Kidnapped: homage to Karachi, 5 min 2004
Like many mega-cities throughout the world where there is huge disparity
in wealth, kidnappings of the elite classes have become a common occurrence
in Karachi. This video is a journey through the city, from the perspective
of a person kidnapped, lying in the back seat of a car, eavesdropping
on the conversation between the two men in the front seat.
Alia Hasan-Khan is a Pakistani artist working
and living in the U.S. for the past nine years. Her recent work is concerned
with stereotypes and mainstream American representations of Muslims (and
Pakistanis, specifically). Her work engages with social and political
issues in direct and palpable ways. Through her work she reflects on the
constructs of global phenomena like ‘war on terror’ or ‘trade
liberalization’ and their impact upon her locale.
She received her B.F.A. from the Indus Valley School of Art & Architecture
in Karachi, her M.F.A. from Tufts University/School of the Museum of Fine
Arts in Boston, and is a graduate of the Whitney Museum of American Art
Independent Study Program. Her work has been included in exhibitions across
the U.S., Europe, Canada and Pakistan. She recently has had shows at the
Lower East Side Tenement Museum and Apex Art Gallery, both in New York;
a public art project in Austin, Texas; and the Contemporary Museum in
Baltimore, MD among others. Her work has also been featured in magazines
and journals, most recently in the April 2004 issue of Rethinking Marxism.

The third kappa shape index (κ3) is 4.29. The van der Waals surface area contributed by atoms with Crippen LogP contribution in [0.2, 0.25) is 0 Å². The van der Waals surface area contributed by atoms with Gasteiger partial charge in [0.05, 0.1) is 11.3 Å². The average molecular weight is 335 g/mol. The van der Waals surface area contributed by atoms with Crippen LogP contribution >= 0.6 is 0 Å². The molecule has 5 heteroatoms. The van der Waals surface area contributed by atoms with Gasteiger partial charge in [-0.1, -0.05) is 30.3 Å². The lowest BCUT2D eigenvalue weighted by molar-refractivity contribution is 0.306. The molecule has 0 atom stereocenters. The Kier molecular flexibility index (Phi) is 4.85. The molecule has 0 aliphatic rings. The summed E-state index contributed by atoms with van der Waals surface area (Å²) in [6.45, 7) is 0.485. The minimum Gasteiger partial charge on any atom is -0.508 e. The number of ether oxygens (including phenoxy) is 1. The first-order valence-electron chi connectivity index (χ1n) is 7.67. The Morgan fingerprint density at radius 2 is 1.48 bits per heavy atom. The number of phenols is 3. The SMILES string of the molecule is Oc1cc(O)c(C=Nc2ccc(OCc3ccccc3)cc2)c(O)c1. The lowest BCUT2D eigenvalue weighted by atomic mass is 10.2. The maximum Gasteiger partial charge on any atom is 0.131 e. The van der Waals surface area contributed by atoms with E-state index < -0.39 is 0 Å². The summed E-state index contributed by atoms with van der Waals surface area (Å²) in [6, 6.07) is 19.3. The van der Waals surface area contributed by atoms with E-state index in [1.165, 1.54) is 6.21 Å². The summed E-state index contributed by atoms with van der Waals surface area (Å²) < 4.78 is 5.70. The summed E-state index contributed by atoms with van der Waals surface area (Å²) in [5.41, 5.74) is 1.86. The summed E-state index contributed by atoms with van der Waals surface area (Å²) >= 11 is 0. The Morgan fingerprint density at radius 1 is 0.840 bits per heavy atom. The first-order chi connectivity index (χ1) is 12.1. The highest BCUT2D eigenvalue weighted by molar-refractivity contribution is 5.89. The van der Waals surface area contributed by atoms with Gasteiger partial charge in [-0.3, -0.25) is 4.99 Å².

She is currently living and working in Austin, Texas.
7. Ayreen Anastas
Know Fundamentalism, 6 min 2004
A music video for 'Sharraft Ya Nixon Baba' by egyptian political singer
Sheik Imam from the seventies. The lyrics of the song, by the poet Ahmad
Fouad Najem, welcome President Nixon Sarcastically into the arab world
describing the relations between the corrupt leaders and Nixon, which
might have given the president the wrong impression that the Egyptian
people are an easy prey. ' But as they say, the Egytion flesh is hard
The text which scrolls with the song derives from two entries
Know-Nothing and Fundamentalism as defined in THE
NEW SHORTER OXFORD ENGLISH DICTIONARY THE USEFUL EDITION EDITED BY AYREEN
m* of Bethlehem, 21 min, 2003
m* of Bethlehem is a video map of Bethlehem in January 2003, inspired
by a map of the city from 1973. It concerned what was absent and what
was represented on the map in relation to the actual site today. Views
include streets during times of curfew, a refugee camp, an encroaching
Israeli settlement, and signs posted on olive trees warning that the
land will soon be confiscated.
*m = meaning also map
the Voice Over -- the meaning of Bethlehem
the Voice Over of the video consists of the Meanings of Bethlehem
according to THE NEW SHORTER OXFORD ENGLISH DICTIONARY
THE USEFUL EDITION (VERSION 1) EDITED BY AYREEN ANASTAS
1 Former name of Oslo, capital of Norway. 2 The bell itself;
of its ringing; the practice of ringing a bell at a fixed hour each
evening (for any purpose). 3 A condition that is required to be
satisfied at all or part of the boundary of a region in which a set of
differential conditions is to be solved. 4 The rights privileges, or
possessions belonging to one by birth, as an eldest son, as being born
in a certain status or country, or as a human being. 5 A region in
which a population of organisms can survive through an unfavourable